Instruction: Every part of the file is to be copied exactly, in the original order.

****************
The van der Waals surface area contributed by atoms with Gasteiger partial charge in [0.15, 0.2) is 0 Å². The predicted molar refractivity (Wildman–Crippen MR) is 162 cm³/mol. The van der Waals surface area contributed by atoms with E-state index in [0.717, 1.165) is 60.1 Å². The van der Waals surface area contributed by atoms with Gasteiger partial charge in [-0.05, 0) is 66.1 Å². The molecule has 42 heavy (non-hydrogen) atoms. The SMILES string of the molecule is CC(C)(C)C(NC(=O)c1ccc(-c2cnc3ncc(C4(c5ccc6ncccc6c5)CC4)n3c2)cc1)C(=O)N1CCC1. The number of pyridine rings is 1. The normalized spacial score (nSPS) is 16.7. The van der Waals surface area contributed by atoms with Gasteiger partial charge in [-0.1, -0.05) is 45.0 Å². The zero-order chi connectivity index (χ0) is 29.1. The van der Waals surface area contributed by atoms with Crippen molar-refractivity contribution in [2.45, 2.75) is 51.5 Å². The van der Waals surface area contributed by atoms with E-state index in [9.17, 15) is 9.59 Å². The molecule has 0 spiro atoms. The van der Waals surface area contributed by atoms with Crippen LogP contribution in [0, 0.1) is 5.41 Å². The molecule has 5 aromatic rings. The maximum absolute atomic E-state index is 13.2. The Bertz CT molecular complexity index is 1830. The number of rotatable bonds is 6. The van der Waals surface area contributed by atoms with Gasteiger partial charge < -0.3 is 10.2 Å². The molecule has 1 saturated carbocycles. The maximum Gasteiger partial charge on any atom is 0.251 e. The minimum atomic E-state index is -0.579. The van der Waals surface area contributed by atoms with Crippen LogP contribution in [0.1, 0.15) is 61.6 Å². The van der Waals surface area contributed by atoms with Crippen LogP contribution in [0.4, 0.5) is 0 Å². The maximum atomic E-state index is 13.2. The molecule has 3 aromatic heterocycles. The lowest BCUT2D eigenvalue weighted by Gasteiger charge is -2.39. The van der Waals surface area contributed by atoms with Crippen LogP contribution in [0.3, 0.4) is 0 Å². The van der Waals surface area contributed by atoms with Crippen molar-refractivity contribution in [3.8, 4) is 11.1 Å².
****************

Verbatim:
The van der Waals surface area contributed by atoms with Gasteiger partial charge in [0.15, 0.2) is 0 Å². The predicted molar refractivity (Wildman–Crippen MR) is 162 cm³/mol. The van der Waals surface area contributed by atoms with E-state index in [0.717, 1.165) is 60.1 Å². The van der Waals surface area contributed by atoms with Gasteiger partial charge in [-0.05, 0) is 66.1 Å². The molecule has 42 heavy (non-hydrogen) atoms. The SMILES string of the molecule is CC(C)(C)C(NC(=O)c1ccc(-c2cnc3ncc(C4(c5ccc6ncccc6c5)CC4)n3c2)cc1)C(=O)N1CCC1. The number of pyridine rings is 1. The normalized spacial score (nSPS) is 16.7. The van der Waals surface area contributed by atoms with Gasteiger partial charge in [-0.1, -0.05) is 45.0 Å². The zero-order chi connectivity index (χ0) is 29.1. The van der Waals surface area contributed by atoms with Crippen molar-refractivity contribution in [2.45, 2.75) is 51.5 Å². The van der Waals surface area contributed by atoms with E-state index in [9.17, 15) is 9.59 Å². The molecule has 0 spiro atoms. The van der Waals surface area contributed by atoms with Crippen LogP contribution in [0, 0.1) is 5.41 Å². The molecule has 5 aromatic rings. The maximum absolute atomic E-state index is 13.2. The Bertz CT molecular complexity index is 1830. The number of rotatable bonds is 6. The van der Waals surface area contributed by atoms with Gasteiger partial charge < -0.3 is 10.2 Å². The molecule has 1 saturated carbocycles. The maximum Gasteiger partial charge on any atom is 0.251 e. The minimum atomic E-state index is -0.579. The van der Waals surface area contributed by atoms with Crippen LogP contribution in [0.1, 0.15) is 61.6 Å². The van der Waals surface area contributed by atoms with Crippen LogP contribution in [0.4, 0.5) is 0 Å². The maximum atomic E-state index is 13.2. The molecule has 3 aromatic heterocycles. The lowest BCUT2D eigenvalue weighted by Gasteiger charge is -2.39. The van der Waals surface area contributed by atoms with Crippen LogP contribution in [0.3, 0.4) is 0 Å². The van der Waals surface area contributed by atoms with Crippen molar-refractivity contribution in [3.8, 4) is 11.1 Å².